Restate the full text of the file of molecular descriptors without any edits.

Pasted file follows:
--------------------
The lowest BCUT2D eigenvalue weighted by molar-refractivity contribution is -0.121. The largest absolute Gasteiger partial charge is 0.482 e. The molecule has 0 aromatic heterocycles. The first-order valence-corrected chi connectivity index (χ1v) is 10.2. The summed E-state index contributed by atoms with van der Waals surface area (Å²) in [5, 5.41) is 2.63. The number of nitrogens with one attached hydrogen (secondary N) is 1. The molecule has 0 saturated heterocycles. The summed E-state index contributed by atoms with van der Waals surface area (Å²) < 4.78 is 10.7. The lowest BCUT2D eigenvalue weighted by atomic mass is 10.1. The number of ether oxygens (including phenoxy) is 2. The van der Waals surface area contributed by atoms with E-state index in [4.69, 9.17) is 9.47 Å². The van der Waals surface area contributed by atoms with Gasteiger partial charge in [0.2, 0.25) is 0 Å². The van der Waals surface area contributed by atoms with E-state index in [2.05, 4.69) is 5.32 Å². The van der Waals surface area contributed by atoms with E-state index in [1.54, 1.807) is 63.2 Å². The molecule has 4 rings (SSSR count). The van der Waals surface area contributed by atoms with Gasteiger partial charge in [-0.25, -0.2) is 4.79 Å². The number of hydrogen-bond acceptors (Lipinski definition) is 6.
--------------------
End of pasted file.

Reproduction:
The lowest BCUT2D eigenvalue weighted by molar-refractivity contribution is -0.121. The largest absolute Gasteiger partial charge is 0.482 e. The molecule has 0 aromatic heterocycles. The first-order valence-corrected chi connectivity index (χ1v) is 10.2. The summed E-state index contributed by atoms with van der Waals surface area (Å²) in [5, 5.41) is 2.63. The number of nitrogens with one attached hydrogen (secondary N) is 1. The molecule has 0 saturated heterocycles. The summed E-state index contributed by atoms with van der Waals surface area (Å²) < 4.78 is 10.7. The lowest BCUT2D eigenvalue weighted by atomic mass is 10.1. The number of ether oxygens (including phenoxy) is 2. The van der Waals surface area contributed by atoms with E-state index in [4.69, 9.17) is 9.47 Å². The van der Waals surface area contributed by atoms with Gasteiger partial charge in [0.2, 0.25) is 0 Å². The van der Waals surface area contributed by atoms with E-state index in [2.05, 4.69) is 5.32 Å². The van der Waals surface area contributed by atoms with E-state index in [1.54, 1.807) is 63.2 Å². The molecule has 4 rings (SSSR count). The van der Waals surface area contributed by atoms with Gasteiger partial charge in [-0.25, -0.2) is 4.79 Å². The number of hydrogen-bond acceptors (Lipinski definition) is 6.